According to FIG. 1, the aeration apparatus consists of a boat hull 1, to the exterior wall of which a plurality of aerator units 2 are attached all round. The aerator units 2 are constructed as immersed aerators and consist of a pump 3, a submerged motor 4 driving the latter, a mixing chamber 5 downstream of the submerged pump 3, two ejectors 6 leading out of the mixing chamber 5, and an air pipe 7 leading into the mixing chamber 5.
As is clear particularly from FIG. 2, the aerator unit 2 is mounted on a bracket structure 8, which is attached detachably to the boat wall 9. The bracket structure comprises an L-shaped bracket 10, the short member of which is directed towards the boat wall and braced against the boat wall 9 via a retaining plate 12. The long member 11 extends approximately vertically upwards and is attached in its upper region via a vertically adjustable transverse bracket to the top edge 15 of the boat wall. The transverse bracket 14 engages by a claw 16 over the top edge of the boat wall and is secured there by means of retaining screws 17.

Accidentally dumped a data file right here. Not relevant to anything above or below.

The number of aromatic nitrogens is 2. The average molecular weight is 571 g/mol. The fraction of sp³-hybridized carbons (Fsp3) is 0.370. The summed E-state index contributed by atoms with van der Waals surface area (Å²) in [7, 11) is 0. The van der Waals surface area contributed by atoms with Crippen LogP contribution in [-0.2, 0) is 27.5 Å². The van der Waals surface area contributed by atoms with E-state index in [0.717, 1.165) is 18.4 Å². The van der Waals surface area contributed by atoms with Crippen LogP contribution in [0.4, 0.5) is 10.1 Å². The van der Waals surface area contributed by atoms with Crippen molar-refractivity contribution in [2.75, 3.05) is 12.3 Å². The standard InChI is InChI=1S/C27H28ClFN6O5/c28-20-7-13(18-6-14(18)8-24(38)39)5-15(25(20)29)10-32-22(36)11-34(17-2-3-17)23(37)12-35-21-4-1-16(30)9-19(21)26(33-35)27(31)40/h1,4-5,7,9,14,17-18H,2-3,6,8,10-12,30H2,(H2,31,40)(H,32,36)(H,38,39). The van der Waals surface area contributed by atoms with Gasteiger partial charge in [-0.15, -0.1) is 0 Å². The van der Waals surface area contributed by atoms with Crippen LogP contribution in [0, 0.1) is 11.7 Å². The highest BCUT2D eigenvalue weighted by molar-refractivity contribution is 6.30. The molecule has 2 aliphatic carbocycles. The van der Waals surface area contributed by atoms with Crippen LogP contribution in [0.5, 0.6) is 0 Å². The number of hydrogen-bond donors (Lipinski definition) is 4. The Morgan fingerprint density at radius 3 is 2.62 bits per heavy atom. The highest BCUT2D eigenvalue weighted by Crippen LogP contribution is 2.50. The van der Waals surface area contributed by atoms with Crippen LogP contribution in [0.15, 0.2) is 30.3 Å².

A platform 18, which serves to support the aerator unit 2, is attached vertically adjustably to the long member 13 of the bracket structure 8. The platform can be slid on the member 11 of the bracket structure 8 according to the required depth of immersion of the ejectors. The platform 18 is also angularly adjustable, so that the angle of inclination desired in each case for the ejectors 6 can be selectively adjusted.
The boat hull 1 may be of any desired size. It is important that the entire top superstructure 19 can be walked on, so that all the aerator units 2 arranged all round the boat hull 1 are easily accessible.
When it is required to dismantle an aerator unit for maintenance purposes or for exchange, it is possible to plug onto the top end of the members 13 of the bracket structure 8 a support arm 20 which exhibits, in various positions, retaining bores 21 for suspending a crane 22 with chain 23 and load hook 24.